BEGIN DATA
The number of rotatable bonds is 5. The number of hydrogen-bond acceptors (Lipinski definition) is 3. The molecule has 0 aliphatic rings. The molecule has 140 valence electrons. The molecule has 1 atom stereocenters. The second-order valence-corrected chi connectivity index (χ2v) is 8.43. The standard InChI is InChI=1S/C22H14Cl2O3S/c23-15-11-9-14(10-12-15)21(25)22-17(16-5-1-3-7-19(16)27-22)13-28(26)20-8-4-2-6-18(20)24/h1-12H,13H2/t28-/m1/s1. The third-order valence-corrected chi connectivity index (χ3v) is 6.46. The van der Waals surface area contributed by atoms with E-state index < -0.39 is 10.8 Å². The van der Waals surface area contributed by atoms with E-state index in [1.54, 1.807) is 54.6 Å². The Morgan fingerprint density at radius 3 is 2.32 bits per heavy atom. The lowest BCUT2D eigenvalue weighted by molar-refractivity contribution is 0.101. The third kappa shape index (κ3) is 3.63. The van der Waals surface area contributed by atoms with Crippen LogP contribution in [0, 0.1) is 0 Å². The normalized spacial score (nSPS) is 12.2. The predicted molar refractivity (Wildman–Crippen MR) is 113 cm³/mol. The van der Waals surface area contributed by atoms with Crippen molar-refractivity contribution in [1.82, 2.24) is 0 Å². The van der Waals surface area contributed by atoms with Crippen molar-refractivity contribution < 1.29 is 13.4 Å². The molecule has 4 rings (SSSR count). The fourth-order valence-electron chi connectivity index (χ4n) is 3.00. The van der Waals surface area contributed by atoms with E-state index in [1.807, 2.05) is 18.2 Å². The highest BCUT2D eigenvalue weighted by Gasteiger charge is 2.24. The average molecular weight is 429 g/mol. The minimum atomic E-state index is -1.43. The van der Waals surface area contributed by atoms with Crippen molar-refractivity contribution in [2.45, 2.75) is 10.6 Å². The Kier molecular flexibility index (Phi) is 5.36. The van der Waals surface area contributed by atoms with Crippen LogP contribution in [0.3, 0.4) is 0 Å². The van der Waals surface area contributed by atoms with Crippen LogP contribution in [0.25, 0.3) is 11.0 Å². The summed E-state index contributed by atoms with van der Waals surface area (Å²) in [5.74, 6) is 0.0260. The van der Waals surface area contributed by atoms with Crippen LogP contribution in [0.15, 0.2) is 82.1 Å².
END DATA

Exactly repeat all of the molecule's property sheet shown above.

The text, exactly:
The number of rotatable bonds is 5. The number of hydrogen-bond acceptors (Lipinski definition) is 3. The molecule has 0 aliphatic rings. The molecule has 140 valence electrons. The molecule has 1 atom stereocenters. The second-order valence-corrected chi connectivity index (χ2v) is 8.43. The standard InChI is InChI=1S/C22H14Cl2O3S/c23-15-11-9-14(10-12-15)21(25)22-17(16-5-1-3-7-19(16)27-22)13-28(26)20-8-4-2-6-18(20)24/h1-12H,13H2/t28-/m1/s1. The third-order valence-corrected chi connectivity index (χ3v) is 6.46. The van der Waals surface area contributed by atoms with E-state index < -0.39 is 10.8 Å². The van der Waals surface area contributed by atoms with E-state index in [1.54, 1.807) is 54.6 Å². The Morgan fingerprint density at radius 3 is 2.32 bits per heavy atom. The lowest BCUT2D eigenvalue weighted by molar-refractivity contribution is 0.101. The third kappa shape index (κ3) is 3.63. The van der Waals surface area contributed by atoms with Crippen LogP contribution in [0, 0.1) is 0 Å². The normalized spacial score (nSPS) is 12.2. The predicted molar refractivity (Wildman–Crippen MR) is 113 cm³/mol. The van der Waals surface area contributed by atoms with Crippen molar-refractivity contribution in [1.82, 2.24) is 0 Å². The van der Waals surface area contributed by atoms with Crippen molar-refractivity contribution < 1.29 is 13.4 Å². The molecule has 4 rings (SSSR count). The fourth-order valence-electron chi connectivity index (χ4n) is 3.00. The van der Waals surface area contributed by atoms with E-state index in [1.807, 2.05) is 18.2 Å². The highest BCUT2D eigenvalue weighted by Gasteiger charge is 2.24. The average molecular weight is 429 g/mol. The minimum atomic E-state index is -1.43. The van der Waals surface area contributed by atoms with Crippen molar-refractivity contribution in [2.45, 2.75) is 10.6 Å². The Kier molecular flexibility index (Phi) is 5.36. The van der Waals surface area contributed by atoms with Crippen LogP contribution in [0.3, 0.4) is 0 Å². The van der Waals surface area contributed by atoms with Crippen LogP contribution in [0.25, 0.3) is 11.0 Å². The summed E-state index contributed by atoms with van der Waals surface area (Å²) in [5.74, 6) is 0.0260. The van der Waals surface area contributed by atoms with Crippen LogP contribution in [0.15, 0.2) is 82.1 Å².